Davis v. Corona Coal Co.
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265 U.S. 219 (1924)
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U.S. Supreme Court
Davis v. Corona Coal Co., 265 U.S. 219 (1924)
Davis v. Corona Coal Company
Argued May 5, 1924
Decided May 26, 1924
265 U.S. 219
CERTIORARI TO THE COURT OF APPEAL OF THE PARISH OF ORLEANS
OF THE STATE OF LOUISIANA
An action by the Director General of Railroads, in a state court, to recover for damage done to a railroad wharf while it was under federal control is not subject to the state statute of limitations. Cf. Dupont De Nemours & Co. v. Davis, 264 U. S. 456. P. 265 U. S. 222.
Certiorari to a judgment of the Court of Appeal of the Parish of Orleans, Louisiana (which the supreme court of the state declined to review) sustaining the defense of prescription in an action for damages brought by the Director General of Railroads.
MR. JUSTICE HOLMES delivered the opinion of the Court.
On March 3, 1923, the Director General of Railroads sued the respondent Coal Company in a City Court of New Orleans for damages done by it to a railroad wharf on January 9, 1920, while the wharf was under federal control. The Coal Company pleaded the prescription of one year under the statutes of Louisiana. Civil Code, Art. 3536. This defence was upheld by the city court and by the court of appeals, and a review was denied by the supreme court on the ground that the ruling below
was correct. A writ of certiorari was granted by this Court.
In E. I. Dupont De Nemours & Co. v. Davis, 264 U. S. 456, it was held that the Director General was not barred by the statutes of the United States in an action on behalf of the United States in its governmental capacity to recover upon a liability arising out of his control. The familiar rule was repeated that the United States should not be held to have waived any sovereign right or privilege unless it was plainly so provided. The reasoning of that case excludes the notion that there was any intentional waiver by the United States of its sovereign right to collect its claims, irrespective of any statute, "as soon as practicable." The provision of § 10 of the Federal Control Act of March 21, 1918, c. 25, 40 Stat. 451, 456, subjecting carriers "to all laws and liabilities as common carriers, whether arising under state or Federal laws or at common law, except," etc., rightly was said by the counsel for the petitioner to do no more than subject operations of the carriers to existing laws, not to adopt from the states their several limitations to suits that this government might bring, while the United States applied no limitations of its own. The distinction in the statute between carriers and the government is pointed out in the above-cited case. Also it is established that a state statute of limitations cannot bar the United States, at least when a suit is brought in the United States courts. United States v. Thompson, 98 U. S. 486; United States v. Nashville, Chattanooga & St. Louis Ry. Co., 118 U. S. 120; Chesapeake & Delaware Canal Co. v. United States, 250 U. S. 123, 250 U. S. 125. The only question that requires a further word is whether the Courts below were right in thinking that the lex fori imposed a different rule if the United States saw fit to sue in a state court.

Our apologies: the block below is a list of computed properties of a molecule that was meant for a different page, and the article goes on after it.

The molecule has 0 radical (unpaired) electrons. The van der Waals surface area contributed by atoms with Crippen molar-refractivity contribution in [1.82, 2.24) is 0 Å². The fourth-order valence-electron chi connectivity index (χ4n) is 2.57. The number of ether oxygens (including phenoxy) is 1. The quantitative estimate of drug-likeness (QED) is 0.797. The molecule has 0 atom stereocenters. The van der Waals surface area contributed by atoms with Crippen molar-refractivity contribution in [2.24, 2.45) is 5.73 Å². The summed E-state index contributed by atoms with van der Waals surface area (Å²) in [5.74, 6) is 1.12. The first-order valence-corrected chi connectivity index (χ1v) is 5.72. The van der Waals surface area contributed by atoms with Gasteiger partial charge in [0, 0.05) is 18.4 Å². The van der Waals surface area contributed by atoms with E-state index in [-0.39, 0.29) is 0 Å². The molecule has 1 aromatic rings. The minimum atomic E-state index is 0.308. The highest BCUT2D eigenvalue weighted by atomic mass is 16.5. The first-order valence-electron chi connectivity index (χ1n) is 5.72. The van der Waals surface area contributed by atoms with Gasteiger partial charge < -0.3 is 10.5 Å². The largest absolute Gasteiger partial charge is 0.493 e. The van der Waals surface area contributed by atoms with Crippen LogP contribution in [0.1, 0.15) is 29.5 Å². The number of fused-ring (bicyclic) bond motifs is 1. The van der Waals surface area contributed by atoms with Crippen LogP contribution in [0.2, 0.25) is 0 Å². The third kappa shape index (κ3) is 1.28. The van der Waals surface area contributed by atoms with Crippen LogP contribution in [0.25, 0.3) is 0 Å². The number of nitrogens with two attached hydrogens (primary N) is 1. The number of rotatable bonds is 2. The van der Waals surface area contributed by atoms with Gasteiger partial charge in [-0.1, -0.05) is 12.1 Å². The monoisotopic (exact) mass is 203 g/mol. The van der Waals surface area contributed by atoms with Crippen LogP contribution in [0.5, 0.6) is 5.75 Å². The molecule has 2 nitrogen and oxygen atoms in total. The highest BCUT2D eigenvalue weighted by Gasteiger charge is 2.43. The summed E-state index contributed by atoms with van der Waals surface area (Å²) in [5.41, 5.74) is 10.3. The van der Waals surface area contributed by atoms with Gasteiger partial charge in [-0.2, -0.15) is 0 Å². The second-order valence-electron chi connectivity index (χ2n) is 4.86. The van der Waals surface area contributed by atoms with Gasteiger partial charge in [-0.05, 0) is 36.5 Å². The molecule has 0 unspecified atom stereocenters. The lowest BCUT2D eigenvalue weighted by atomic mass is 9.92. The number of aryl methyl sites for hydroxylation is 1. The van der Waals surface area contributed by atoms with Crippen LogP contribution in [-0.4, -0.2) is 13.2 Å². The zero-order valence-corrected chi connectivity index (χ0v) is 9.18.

Perhaps it was not quite fully remembered that the laws of the United States are a part of the lex fori of a
state. But, however that may be, it has been decided by a series of cases that, when the courts of a state are given general jurisdiction over a certain class of controversies, the power of the state over its own courts cannot be used to exclude a party from what otherwise is a constitutional right. International Text Book Co. v. Pigg, 217 U. S. 91, 217 U. S. 111; Kenney v. Supreme Lodge of the World, 252 U. S. 411, 252 U. S. 415; Missouri ex rel. Burnes National Bank v. Duncan, ante, 265 U. S. 17. If the section of the Louisiana Code, after the limitation that it expresses, went on to say that the United States is forbidden to sue in the courts of the state upon such claims over a year old, although, but for this limitation, it might, the exception could not be maintained. But we hardly believe that, if the matter were baldly presented, the Code would be construed in that way. The ruling below was based upon the belief, since shown to be mistaken, that the United States had waived its immunity from the state laws.